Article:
October 13, 2010
Even though I’ve experienced two great shows thus far, a part of me had slight reservations about another live concert. You see, my history with them have always been rather hit or miss. Austin may be a mecca for live music, but that doesn’t necessarily translate into a high caliber show. For instance, one can find live music at a good number of restaurants and outdoor venues, but that’s no guarantee it equates into a good experience. Off the top of my head, I had a lackluster encounter recently at
Hyde Park & Grill a certain restaurant I won’t name, where the live entertainment consisted of a woman singing with a live band with a baby strapped to her body. Yes, just like Zach Galifianakis in The Hangover. Yeah. Luckily, the food is always pretty darn good there. My lesson was learned, though. I’ll be dining inside from now on.
So yeah, I have a bit of a love/hate relationship with live performances. I’ll be the first to admit I was blown away by Omara Portuondo, though, so I’m hypothesizing that the venue has a lot to do with it. Good thing Chris Isaak’s show is at The Paramount, since it’s obviously one of my favorite places ever (as if any long-time reader would know).
I arrived pretty early for the event, and there were still a heck of a lot of people already there. The crowd consisted of all ages, but I noticed something right away. It clearly was a mid-week “date night” for most in attendance. Hmmm. For an artist like Isaak (with his sultry tunes), this is a bit of a no-brainer. Alas, I was attending tonight without the company of my beloved; and began to feel left out.
Glancing around shortly before the start time, I saw a packed house. It was impressive to see so many people filling up the theatre. The buzz was electric, and finally the house lights went down. Executive director Ken Stein came out and expressed his appreciation to the large turnout. He also reminded everyone to please turn off cell phones as to not disrupt the show. The method in which he does this never ceases to make me smile. Stein asks for everyone’s attention, makes the cell phone announcement, and then asks anyone unwilling to do so to please join him in the lobby during the show. At that point, Ken adds, he will be happy to have a heart-to-heart conversation with them about how to have a life again. I’ve heard this a few times before the shows, and I chuckle every time. That night the crowd roared in approval. No one wanted any distractions. With the business out of the way, he introduced the opening act, singer-songwriter Amy Cook.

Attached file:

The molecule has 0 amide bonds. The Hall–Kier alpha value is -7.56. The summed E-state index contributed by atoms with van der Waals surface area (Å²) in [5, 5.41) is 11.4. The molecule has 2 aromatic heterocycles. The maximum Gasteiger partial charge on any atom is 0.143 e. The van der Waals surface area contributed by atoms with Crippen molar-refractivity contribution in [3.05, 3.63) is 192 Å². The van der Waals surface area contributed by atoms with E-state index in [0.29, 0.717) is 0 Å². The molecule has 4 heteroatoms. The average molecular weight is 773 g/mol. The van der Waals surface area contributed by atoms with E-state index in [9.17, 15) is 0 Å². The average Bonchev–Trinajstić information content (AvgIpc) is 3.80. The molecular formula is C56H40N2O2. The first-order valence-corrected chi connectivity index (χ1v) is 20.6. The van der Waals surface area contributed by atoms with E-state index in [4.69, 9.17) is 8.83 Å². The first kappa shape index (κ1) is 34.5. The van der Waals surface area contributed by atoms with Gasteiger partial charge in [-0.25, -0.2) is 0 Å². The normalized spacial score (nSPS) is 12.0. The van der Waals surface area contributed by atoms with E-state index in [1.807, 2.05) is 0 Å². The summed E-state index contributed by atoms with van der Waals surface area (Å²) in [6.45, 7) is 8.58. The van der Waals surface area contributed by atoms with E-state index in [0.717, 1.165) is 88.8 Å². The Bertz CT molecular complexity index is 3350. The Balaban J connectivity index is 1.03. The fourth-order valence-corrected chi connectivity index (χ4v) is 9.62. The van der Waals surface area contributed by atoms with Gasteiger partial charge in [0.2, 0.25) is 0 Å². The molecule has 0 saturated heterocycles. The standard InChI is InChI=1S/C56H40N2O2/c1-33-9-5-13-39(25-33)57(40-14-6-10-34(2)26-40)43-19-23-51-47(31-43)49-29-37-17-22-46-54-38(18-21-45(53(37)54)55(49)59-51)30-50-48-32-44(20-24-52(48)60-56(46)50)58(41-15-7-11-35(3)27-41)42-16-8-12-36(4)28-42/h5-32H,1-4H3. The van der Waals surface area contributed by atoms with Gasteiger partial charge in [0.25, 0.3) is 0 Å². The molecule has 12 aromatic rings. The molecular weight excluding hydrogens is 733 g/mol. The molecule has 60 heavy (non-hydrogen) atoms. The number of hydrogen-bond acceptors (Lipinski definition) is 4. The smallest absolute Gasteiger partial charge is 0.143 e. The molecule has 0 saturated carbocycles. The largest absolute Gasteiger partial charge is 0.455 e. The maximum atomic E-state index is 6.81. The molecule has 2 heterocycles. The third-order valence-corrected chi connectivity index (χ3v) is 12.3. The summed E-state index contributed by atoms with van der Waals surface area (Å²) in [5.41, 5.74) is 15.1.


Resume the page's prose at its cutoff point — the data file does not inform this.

I gotta admit, friends and dear readers, I was impressed with her set. A transplanted Californian, Cook now calls Austin home, and so I imagine it was a real treat for her to perform in front of the home crowd. Heck, it was a treat for me (as I must confess I had not heard of her before that evening). She played and I found myself captivated by her sound, reminiscent of Brandi Carlile (whom I absolutely love, by the way). Her music was dignified and soulful, and I was particularly taken with the song “Hotel Lights.” Cook seemed ever so humble up there on stage, and her chats between songs about Austin and Chris Isaak were so casual it put the audience at ease with her mellow sound. As she wound down her set, however, Amy sang a cover of Del Shannon’s classic “Runaway” that really got us all going. By the time the chorus came around, we all were singing “I wa-wa-wa-wa-wonder why Ah-why-why-why-why-why…” That’s right, the fun was underway, and Amy had us all pumped up for the main event.